Commit 73275d85 authored by Martin Mareš's avatar Martin Mareš

Documented all the sysdeps (only briefly, I admit).

Except for Filters, RIP and OSPF, the progdocs are complete.
parent 525fa2c1
<!--
BIRD Programmer's Guide: Sysdeps
(c) 2000 Martin Mares <mj@ucw.cz>
-->
<chapt>System dependent parts
<sect>Introduction
<p>We've tried to make BIRD as portable as possible, but unfortunately
communication with the network stack differs from one OS to another,
so we need at least some OS specific code. The good news is that this
code is isolated in a small set of modules:
<descrip>
<tagp><tt/config.h/</tagp> is a header file with configuration information,
definition of the standard set of types and so on.
<tagp/Startup module/ controls BIRD startup. Common for a family of OS'es (e.g.,
for all Unices).
<tagp/Logging module/ manages the system logs. [per OS family]
<tagp/IO module/ gives an implementation of sockets, timers and the
global event queue. [per OS family]
<tagp/KRT module/ implements the Kernel and Device protocols. This
is the most arcane part of the system dependent stuff and some
functions differ even between various releases of a single OS.
</descrip>
H UNIX system dependent parts
S log.c
S krt.c
# io.c is documented under Resources
......@@ -6,6 +6,39 @@
* Can be freely distributed and used under the terms of the GNU GPL.
*/
/**
* DOC: Kernel synchronization
*
* This system dependent module implements the Kernel and Device protocol,
* that is synchronization of interface lists and routing tables with the
* OS kernel.
*
* The whole kernel synchronization is a bit messy and touches some internals
* of the routing table engine, because routing table maintenance is a typical
* example of the proverbial compatibility between different Unices and we want
* to keep the overhead of our krt business as low as possible and avoid maintaining
* a local routing table copy.
*
* The kernel syncer can work in three different modes (according to system config header):
* Either with a single routing table and single KRT protocol [traditional Unix]
* or with many routing tables and separate krt protocols for all of them
* or with many routing tables, but every scan including all tables, so we start
* separate krt protocols which cooperate with each other [Linux 2.2].
* In this case, we keep only a single scan timer.
*
* We use FIB node flags to keep track of route synchronization status. We also
* attach temporary &rte's to the routing tables, but it cannot harm the rest of
* BIRD since table synchronization is an atomic process.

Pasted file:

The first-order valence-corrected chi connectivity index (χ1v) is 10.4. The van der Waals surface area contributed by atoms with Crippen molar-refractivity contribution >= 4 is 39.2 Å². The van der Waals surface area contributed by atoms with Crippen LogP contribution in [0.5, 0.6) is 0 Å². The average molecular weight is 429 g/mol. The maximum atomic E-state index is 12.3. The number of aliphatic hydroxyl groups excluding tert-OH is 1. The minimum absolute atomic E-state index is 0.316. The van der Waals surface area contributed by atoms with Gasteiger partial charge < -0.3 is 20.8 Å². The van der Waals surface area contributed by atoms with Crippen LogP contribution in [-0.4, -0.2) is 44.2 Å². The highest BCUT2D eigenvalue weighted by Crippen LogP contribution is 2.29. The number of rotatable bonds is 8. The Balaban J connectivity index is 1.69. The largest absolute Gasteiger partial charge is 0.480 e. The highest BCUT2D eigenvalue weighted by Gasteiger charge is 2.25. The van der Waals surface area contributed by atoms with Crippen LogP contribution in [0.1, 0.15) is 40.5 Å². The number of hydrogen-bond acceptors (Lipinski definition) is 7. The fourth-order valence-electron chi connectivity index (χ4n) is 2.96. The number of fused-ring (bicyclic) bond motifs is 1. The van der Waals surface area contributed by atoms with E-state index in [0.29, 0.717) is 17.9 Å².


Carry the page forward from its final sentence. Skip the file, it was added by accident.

*
* When starting up, we cheat by looking if there is another
* KRT instance to be initialized later and performing table scan
* only once for all the instances.
*/
/*
* If you are brave enough, continue now. You cannot say you haven't been warned.
*/
#undef LOCAL_DEBUG
#include "nest/bird.h"
......@@ -18,30 +51,6 @@
#include "unix.h"
#include "krt.h"
/*
* The whole kernel synchronization is a bit messy and touches some internals
* of the routing table engine, because routing table maintenance is a typical
* example of the proverbial compatibility between different Unices and we want
* to keep the overhead of our krt business as low as possible and avoid maintaining
* a local routing table copy.
*
* The kernel syncer can work in three different modes (according to system config header):
* o Single routing table, single krt protocol. [traditional Unix]
* o Many routing tables, separate krt protocols for all of them.
* o Many routing tables, but every scan includes all tables, so we start
* separate krt protocols which cooperate with each other. [Linux 2.2]
* In this case, we keep only a single scan timer.
*
* The hacky bits:
* o We use FIB node flags to keep track of route synchronization status.
* o When starting up, we cheat by looking if there is another kernel
* krt instance to be initialized later and performing table scan
* only once for all the instances.
* o We attach temporary rte's to routing tables.
*
* If you are brave enough, continue now. You cannot say you haven't been warned.
*/
static int krt_uptodate(rte *k, rte *e);
/*
......
/*
* BIRD Library -- Logging Functions
*
* (c) 1998--1999 Martin Mares <mj@ucw.cz>
* (c) 1998--2000 Martin Mares <mj@ucw.cz>
*
* Can be freely distributed and used under the terms of the GNU GPL.
*/
/**
* DOC: Logging
*
* The Logging module offers a simple set of functions for writing
* messages to system logs and to the debug output.
*/
#include <stdio.h>
#include <stdlib.h>
#include <stdarg.h>
......@@ -94,6 +101,16 @@ vlog(int class, char *msg, va_list args)
cli_echo(class, buf);
}
/**
* log - log a message
* @msg: printf-like formatting string with message class information
* prepended (%L_DEBUG to %L_BUG, see |lib/birdlib.h|)
*
* This function formats a message according to the format string @msg
* and writes it to the corresponding logfile (as specified in the
* configuration). Please note that the message is automatically
* formatted as a full line, no need to include |\n| inside.
*/
void
log(char *msg, ...)
{
......@@ -107,6 +124,13 @@ log(char *msg, ...)
va_end(args);
}
/**
* bug - report an internal error
* @msg: a printf-like error message
*
* This function logs an internal error and aborts execution
* of the program.
*/
void
bug(char *msg, ...)
{
......@@ -117,6 +141,13 @@ bug(char *msg, ...)
abort();
}
/**
* bug - report a fatal error
* @msg: a printf-like error message
*
* This function logs a fatal error and aborts execution
* of the program.
*/
void
die(char *msg, ...)
{
......@@ -127,6 +158,13 @@ die(char *msg, ...)
exit(1);
}
/**
* debug - write to debug output
* @msg: a printf-like message
*
* This function formats the message @msg and prints it out
* to the debugging output. No newline character is appended.
*/
void
debug(char *msg, ...)
{
......
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